I went to college at the University of Scranton in Pennsylvania and dual-majored in English and psychology. Upon graduation, I received a job working at Scholastic Books in lower Manhattan. I left Scholastic after a few years and began working with film and television production crews as a production assistant before picking up a full-time position at HBO.
And then the Columbine shooting happened. I became extremely disturbed and worried about typical school life. I started thinking about how schools should aid adolescent development and thought that we had really dropped the ball. So I went down to the Board of Education and began seeking a teaching job. I became a science and English teacher in a special education program in Brooklyn, with absolutely no faculty support. I was pointed towards a book closet and told, “Teach what ever books you’d like. You can do what ever science you want with these students. They won’t pass the Regents exams, so just control them until we can find a way to get them out of our system.”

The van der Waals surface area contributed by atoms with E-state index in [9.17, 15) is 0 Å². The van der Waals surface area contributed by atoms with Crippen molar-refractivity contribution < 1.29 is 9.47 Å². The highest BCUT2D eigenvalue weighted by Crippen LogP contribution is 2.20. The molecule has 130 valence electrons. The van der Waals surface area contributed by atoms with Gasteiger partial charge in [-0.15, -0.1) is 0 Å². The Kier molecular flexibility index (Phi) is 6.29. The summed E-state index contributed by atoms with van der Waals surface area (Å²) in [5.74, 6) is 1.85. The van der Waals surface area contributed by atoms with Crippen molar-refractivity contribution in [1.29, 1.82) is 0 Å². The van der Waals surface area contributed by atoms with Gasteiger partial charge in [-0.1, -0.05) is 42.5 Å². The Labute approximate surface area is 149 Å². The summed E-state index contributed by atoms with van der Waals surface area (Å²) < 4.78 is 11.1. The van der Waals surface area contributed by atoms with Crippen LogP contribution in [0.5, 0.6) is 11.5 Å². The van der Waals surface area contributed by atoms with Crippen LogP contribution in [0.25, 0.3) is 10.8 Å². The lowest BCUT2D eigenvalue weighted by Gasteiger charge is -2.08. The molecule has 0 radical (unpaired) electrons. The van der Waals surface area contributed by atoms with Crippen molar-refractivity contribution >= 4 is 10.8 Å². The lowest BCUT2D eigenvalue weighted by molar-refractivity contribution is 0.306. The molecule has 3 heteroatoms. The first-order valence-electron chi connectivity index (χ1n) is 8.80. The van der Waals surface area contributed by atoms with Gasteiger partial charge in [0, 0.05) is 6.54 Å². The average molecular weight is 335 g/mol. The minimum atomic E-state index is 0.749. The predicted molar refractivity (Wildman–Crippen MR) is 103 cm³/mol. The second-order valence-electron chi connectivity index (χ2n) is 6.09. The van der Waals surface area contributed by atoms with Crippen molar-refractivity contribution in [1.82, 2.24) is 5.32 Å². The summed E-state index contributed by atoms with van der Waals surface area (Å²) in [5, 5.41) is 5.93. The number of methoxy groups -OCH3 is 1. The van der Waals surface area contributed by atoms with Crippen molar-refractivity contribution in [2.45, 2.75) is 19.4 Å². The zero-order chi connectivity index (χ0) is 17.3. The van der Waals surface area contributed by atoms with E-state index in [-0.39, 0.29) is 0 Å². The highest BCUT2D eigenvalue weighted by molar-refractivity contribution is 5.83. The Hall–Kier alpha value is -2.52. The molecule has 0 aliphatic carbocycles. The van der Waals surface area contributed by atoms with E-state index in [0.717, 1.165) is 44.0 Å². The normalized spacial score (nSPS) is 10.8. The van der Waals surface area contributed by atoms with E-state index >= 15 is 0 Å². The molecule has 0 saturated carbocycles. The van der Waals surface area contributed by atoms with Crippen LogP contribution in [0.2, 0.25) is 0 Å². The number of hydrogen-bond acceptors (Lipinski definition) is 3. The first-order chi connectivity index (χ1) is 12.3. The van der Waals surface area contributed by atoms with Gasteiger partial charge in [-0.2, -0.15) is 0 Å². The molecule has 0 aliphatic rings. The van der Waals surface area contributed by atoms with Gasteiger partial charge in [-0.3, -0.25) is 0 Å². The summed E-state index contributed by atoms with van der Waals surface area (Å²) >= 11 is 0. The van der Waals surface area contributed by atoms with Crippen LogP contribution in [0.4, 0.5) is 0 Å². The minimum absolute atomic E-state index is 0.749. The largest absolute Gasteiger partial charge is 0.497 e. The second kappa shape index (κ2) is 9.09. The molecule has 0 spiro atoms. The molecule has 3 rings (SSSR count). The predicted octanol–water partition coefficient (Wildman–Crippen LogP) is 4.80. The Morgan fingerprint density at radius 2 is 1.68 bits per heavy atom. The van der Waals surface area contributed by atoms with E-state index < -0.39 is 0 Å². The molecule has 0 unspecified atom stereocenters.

I became disillusioned with the public school system. I found that experience to be so disheartening and felt that the dysfunction in the system was larger than anything I could fix. Friends alerted me to an opening at Packer School in Brooklyn Heights, and soon thereafter I was offered a position teaching high school biology. At the time I didn’t know anything about biology, and I worked rigorously for a few years to teach myself some very sophisticated material.
A few years later, I met my wife, got married, had children, and headed to Millbrook School. I immediately fell in love with teaching in the boarding school environment. My career path has been quite interesting, and I think that it’s very important for students to know that life’s not always going to be a straight line.